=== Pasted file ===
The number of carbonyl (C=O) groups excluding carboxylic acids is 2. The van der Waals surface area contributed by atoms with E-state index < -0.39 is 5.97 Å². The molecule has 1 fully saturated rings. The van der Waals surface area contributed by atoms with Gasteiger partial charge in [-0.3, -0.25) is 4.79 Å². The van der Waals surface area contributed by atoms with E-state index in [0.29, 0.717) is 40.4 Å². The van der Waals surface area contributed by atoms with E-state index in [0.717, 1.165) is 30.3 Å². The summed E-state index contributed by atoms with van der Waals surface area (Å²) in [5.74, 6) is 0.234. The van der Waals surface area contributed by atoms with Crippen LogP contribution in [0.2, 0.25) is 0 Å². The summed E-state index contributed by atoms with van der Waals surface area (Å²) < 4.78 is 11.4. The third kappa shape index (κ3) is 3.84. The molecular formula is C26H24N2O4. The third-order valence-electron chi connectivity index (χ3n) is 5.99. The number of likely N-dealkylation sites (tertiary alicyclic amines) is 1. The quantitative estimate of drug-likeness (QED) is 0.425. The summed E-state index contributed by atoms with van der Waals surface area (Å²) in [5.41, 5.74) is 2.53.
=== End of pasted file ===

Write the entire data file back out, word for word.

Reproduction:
The number of carbonyl (C=O) groups excluding carboxylic acids is 2. The van der Waals surface area contributed by atoms with E-state index < -0.39 is 5.97 Å². The molecule has 1 fully saturated rings. The van der Waals surface area contributed by atoms with Gasteiger partial charge in [-0.3, -0.25) is 4.79 Å². The van der Waals surface area contributed by atoms with E-state index in [0.29, 0.717) is 40.4 Å². The van der Waals surface area contributed by atoms with E-state index in [0.717, 1.165) is 30.3 Å². The summed E-state index contributed by atoms with van der Waals surface area (Å²) in [5.74, 6) is 0.234. The van der Waals surface area contributed by atoms with Crippen LogP contribution in [0.2, 0.25) is 0 Å². The summed E-state index contributed by atoms with van der Waals surface area (Å²) < 4.78 is 11.4. The third kappa shape index (κ3) is 3.84. The molecular formula is C26H24N2O4. The third-order valence-electron chi connectivity index (χ3n) is 5.99. The number of likely N-dealkylation sites (tertiary alicyclic amines) is 1. The quantitative estimate of drug-likeness (QED) is 0.425. The summed E-state index contributed by atoms with van der Waals surface area (Å²) in [5.41, 5.74) is 2.53.